The free end 27' of the inlet tube 27 is adapted to be inserted into an open receptacle 36 in which a supply of liquid resin forming material 37 is placed. A clamp 38, which may be a hemostat, or other suitable hose clamp is provided for clamping the inlet hose. Instead of the hemostat, a person's fingers may be used as the clamp to close the inlet tube 27. The inlet tube 27 and inlet fitting 25 together with the exhaust assembly previously described comprise the mold charging means.
With the mold 14 and mold charging assembly provided as shown in FIG. 10, but without the liquid mix 37, a test is made of the apparatus by clamping the inlet tube 27 with the hemostat 38 to close the inlet and then operating the pump 32 until there is a vacuum of 27 or more inches of mercury. The pumping is then stopped and the vacuum should hold until released for a period of 15 seconds or more. When the vacuum holds, it is an indication that the mold fits properly and that the mold, fittings and various connections are sealed sufficiently to proceed with the actual molding of the restoration.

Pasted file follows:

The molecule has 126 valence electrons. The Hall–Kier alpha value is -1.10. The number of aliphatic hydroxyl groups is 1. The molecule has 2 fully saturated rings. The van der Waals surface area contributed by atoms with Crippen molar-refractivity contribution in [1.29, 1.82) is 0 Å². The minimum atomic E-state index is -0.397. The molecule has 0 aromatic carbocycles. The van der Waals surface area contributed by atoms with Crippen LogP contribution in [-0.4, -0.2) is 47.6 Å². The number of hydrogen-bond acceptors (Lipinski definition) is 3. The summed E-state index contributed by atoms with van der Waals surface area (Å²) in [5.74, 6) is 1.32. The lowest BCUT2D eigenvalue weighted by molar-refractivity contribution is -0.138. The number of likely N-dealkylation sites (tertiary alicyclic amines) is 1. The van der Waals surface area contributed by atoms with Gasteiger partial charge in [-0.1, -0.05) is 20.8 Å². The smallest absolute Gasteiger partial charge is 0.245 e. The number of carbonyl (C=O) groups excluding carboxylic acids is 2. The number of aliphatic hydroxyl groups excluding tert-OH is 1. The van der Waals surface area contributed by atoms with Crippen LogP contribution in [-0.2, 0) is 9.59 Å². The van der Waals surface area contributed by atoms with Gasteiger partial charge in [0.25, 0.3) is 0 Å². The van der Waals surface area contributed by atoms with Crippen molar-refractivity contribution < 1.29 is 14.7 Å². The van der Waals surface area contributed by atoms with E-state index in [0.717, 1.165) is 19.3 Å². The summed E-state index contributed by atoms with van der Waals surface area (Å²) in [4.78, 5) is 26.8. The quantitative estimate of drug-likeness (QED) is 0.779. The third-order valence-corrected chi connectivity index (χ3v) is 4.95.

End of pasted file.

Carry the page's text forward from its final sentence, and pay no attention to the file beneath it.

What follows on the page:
A mix 37 of tooth shaded, self curing liquid acrylic resin of a type commonly used in dentistry is then mixed in the receptacle 36. The free end 27' of the inlet tube 27 is then clamped with the hemostat 38 about one inch from the free end and the free end 27 is inserted into the mix of liquid resin 37. The vacuum pump 32 is then actuated until a vacuum of 27 inches or above of mercury is reached, whereupon the pumping is discontinued and the vacuum is held. The hemostat is then released from the tube 27 allowing it to open, whereupon the atmospheric pressure acting on the liquid resin 37 in the open receptacle 36 pushes the liquid resin through the inlet tube 27 into the mold cavity 24. Care is taken that the end 27' of the inlet tube 27 remains submerged in the self curing acrylic resin material throughout the procedure. The liquid resin 37 fills the cavity 24 and is forced out into the exhaust tube 28 until it is stopped by the filter 30 provided intermediate the exhaust conduit tube portions 28 and 28'. The inlet tube 27 is then clamped between its protrusion from the cup 36 and its entrance to the patient's mouth. This prevents the acrylic from running back out of the inlet tube 27 when vacuum on the exhaust side of the mold is released.